A range of structural trends were evident in the first-half of 2016 that have benefitted cedents in the catastrophe bond and insurance-linked securities (ILS) market, according to analysis from GC Securities.
Compared to several years ago the cat bond and broader ILS sector has transitioned into a mature and sophisticated asset class, growing its share of the overall reinsurance market volume and providing efficiency and choice in a constantly evolving risk landscape.
As part of its contribution to the quarterly Artemis Catastrophe Bond & ILS Market Reports, GC Securities highlighted a range of structural trends that were evident in the first two quarters of 2016.
As well as the rise in privately placed cat bond and ILS transactions, GC Securities noted the use of semi-private cat bond structures, such as 4(2) private deals that are resellable in 144A format, with two established 144A issuers during H1.
The two deals that utilised a 4(2) issuance format were the $50 million Espada Reinsurance Limited (Series 2016-1) deal from prolific cat bond sponsor USAA, and the $95 million Manatee Re Ltd. (Series 2016-1) placement from Safepoint Insurance Company, as recorded by the Artemis Deal Directory.
“Overall, such format is part of the suite of offering formats for alternative capital to fit cedents of all types: large/small, one/multi-year and insurers/reinsurers/corporates,” said GC Securities in the report.
As well as sponsoring one of the 4(2) issuances brought to the cat bond and ILS market in H1, USAA also accessed the first all-natural perils 144A catastrophe bond, with the $250 million Residential Reinsurance 2016 Limited (Series 2016-1) transaction.
The Residential Reinsurance platform is one of the most prominent issuance platforms in the history of the marketplace, as recorded by the Artemis Deal Directory, and in recent years has always covered a broad range of perils.
However, the most recent issuance under the platform included the usual range of natural perils (U.S. tropical cyclone, earthquakes (plus fire following), severe thunderstorm, winter storm, wildfire, volcanic eruption, meteorite impact), but also ‘renter policy flood’ and ‘other.’
According to documentation relating to the deal, ‘other’ is defined as any natural catastrophe event that is designated a catastrophe by PCS, which, PCS explains is any event that causes an industry loss of $25 million or more and impacts a substantial number of insurers and insureds.
So this could include landslides and intense rainfall that perhaps doesn’t qualify as a severe thunderstorm, and other natural catastrophe and/or weather events. It’s important to remember that this doesn’t include man-made catastrophes that PCS still reports on, such as terrorism.
“Investors have already been assuming all-natural perils risks in the form of collateralized reinsurance so it is natural in our view that such structure would expand to catastrophe bonds,” explained Cory Anger, Global Head of ILS Structuring at GC Securities.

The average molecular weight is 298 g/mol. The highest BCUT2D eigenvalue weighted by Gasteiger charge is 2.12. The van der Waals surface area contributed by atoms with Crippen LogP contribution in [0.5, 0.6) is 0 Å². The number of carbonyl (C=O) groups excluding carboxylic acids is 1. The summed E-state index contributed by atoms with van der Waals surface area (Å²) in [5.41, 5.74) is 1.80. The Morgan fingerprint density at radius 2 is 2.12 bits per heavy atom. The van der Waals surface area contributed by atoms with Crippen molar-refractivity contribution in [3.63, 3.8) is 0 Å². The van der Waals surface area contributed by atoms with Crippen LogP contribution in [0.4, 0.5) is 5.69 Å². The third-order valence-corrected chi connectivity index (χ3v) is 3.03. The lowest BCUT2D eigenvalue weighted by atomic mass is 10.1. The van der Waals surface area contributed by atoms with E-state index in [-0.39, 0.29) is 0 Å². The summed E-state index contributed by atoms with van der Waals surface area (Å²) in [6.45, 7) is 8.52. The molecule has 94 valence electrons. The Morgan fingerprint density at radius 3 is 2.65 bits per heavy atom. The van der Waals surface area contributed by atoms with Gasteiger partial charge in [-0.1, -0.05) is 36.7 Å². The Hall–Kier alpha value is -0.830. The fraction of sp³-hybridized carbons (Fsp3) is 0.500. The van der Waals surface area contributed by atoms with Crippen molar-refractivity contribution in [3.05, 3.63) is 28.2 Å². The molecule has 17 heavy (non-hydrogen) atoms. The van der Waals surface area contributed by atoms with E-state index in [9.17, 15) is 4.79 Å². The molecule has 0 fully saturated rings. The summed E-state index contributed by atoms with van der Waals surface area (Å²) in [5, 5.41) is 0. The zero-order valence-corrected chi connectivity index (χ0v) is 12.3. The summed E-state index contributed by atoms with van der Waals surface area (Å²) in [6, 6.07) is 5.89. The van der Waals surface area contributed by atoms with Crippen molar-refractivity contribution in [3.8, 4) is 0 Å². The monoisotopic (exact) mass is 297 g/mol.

Another trend witnessed in Q1 and Q2 2016, and something we’ve discussed previously at Artemis, is the longer development periods before collateral can be released. Anger explains that in collateralized reinsurance development periods have been up to as much as 67 months, whereas the cat bond space recently expanded from 36 months to 48 months.
“Investors’ willingness to provide longer development periods is particularly relevant for earthquake risk that can have longer development tail periods compared to other periods,” continued Anger.
Another structural trends witnessed by GC Securities during H1 includes an increased use of putable notes over US Treasury Money Market Funds, which have become attractive to investors “to generate additional overall return with investors seeking such opportunities both in the new issuance marketplace as well as secondary marketplace,” added GC Securities.
Furthermore, there was a greater use of trigger style options in the period, and in particular cascading trigger structures, says GC Securities. Continuing to note that there was also evidence of an increased use of contractual liquidity features in catastrophe bonds.
“Additionally, multi-peril term aggregate protection was also embraced by the ILS investor base,” concluded Anger.
Underlined by the structural trends highlighted by GC Securities during the first six months of 2016, the catastrophe bond and ILS space continues to innovate and establish more efficient ways for capital markets capacity to assume insurance and reinsurance linked business.
The increased use of new and varied structures will only serve to improve the sophistication and maturity of the sector, as investors and sponsors look to embrace and take advantage of the expanding range of market features and structures.
Artemis’ Q2 2016 Catastrophe Bond & ILS Market Report – A quiet quarter fails to keep up with investor demand
This report reviews the catastrophe bond and insurance-linked securities (ILS) market at the end of the second-quarter of 2016, looking at the new risk capital issued and the composition of transactions completed during Q2 2016.
Q2 2016 issuance failed to hit $2 billion, with just $1.624 billion of new risk capital issued from 14 transactions. This is the first time since 2011 that Q2 issuance has failed to reach $2 billion.
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